much .
      
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    • That's exactly the problem with the writing for Aang, it gives the unrealistic impression that people can just "not harp on the negative." There was 1 criticism of the ending of Book 4 that essentially said it was poorly written because it's unrealistic & callous for Korra & Asami to go off on a romantic vacation so soon after Asami died. But...that's what Aang did. Find out the Air Nomads are all dead, cry for a few minutes, go off to ride Elephant Koi & try to woo Katara.

      Obviously there's variation between people of what will trigger PTSD, not everyone who goes through a traumatic experience gets it, & it probably does help that he wasn't actually around to see them all get fried. Still, you'd expect that there would be more mourning after finding out not only your whole family, but your whole SOCIETY was murdered.

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    • From what I gather Aangs follows a budhist concept in finding meaning suffering. that's literally what Sid arthur did. It might not be the most relatable. That's not to say that somtimes aang was hiding from how he felt (the serpents pass ). I wasn't trying to compare aang to asami here. It's pretty clear that between the southern air temple and the storm aang was still feeling guilt and sadness but he was hiding from it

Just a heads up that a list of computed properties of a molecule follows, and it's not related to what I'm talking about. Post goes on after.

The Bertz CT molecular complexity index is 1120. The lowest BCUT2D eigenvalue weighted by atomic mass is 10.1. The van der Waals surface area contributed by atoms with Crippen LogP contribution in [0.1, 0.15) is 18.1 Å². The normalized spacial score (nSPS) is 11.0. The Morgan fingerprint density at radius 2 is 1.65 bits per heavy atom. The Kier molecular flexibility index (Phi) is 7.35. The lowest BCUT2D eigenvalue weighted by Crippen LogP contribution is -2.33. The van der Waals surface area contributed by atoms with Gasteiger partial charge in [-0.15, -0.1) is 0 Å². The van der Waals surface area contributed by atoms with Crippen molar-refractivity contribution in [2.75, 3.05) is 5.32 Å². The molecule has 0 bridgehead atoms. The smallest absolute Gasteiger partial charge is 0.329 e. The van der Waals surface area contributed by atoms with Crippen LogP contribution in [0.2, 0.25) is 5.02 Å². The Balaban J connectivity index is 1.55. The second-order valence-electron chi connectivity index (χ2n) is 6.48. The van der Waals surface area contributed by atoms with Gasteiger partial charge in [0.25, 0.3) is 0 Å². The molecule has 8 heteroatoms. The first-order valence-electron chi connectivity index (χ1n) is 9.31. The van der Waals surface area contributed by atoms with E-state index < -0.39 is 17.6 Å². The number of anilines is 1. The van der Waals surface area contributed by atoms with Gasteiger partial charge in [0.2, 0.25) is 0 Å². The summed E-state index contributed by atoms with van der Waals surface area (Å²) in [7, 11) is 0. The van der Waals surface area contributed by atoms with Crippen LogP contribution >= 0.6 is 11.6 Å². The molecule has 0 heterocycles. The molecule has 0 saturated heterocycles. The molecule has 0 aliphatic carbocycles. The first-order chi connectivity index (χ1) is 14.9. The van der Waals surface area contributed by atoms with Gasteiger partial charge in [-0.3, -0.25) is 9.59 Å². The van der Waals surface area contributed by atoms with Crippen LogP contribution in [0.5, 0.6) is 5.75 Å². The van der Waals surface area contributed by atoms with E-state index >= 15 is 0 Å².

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    • Skipper8888 wrote:
      Neo Bahamut wrote:
      Skipper:

      Korra was older than Aang, was that a typo?

      Yes, she was older. But again, that doesn't matter because they lived in different times. In medieval times, girls used to marry at the age of 13, Murad IV ascended to the throne at the age of 11, Tutankhamun was only 9 years old when he became pharaoh, Mary was only 6 years old when she became queen of Scots, Ptolemy XIII  came to power at the age of 12 ( I may be mistaken ). But those were different times. Now, people are considered kids until their early 20s. Well, at least most of modern day "princes" and "princesses" are not mature epough to rule kingdoms and empires. 

      To be fiar, the young rulers listed here weren't mature enough to rule either; Murad's mother ruled for him in his early years,as did Mary's. Tut had Ay and Horemheb at his side and Ptolemy co-ruled with his much older sister and then a regent

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    • Siddhartha. And the thing about the Buddhist ideal is that it's pretty much unattainable.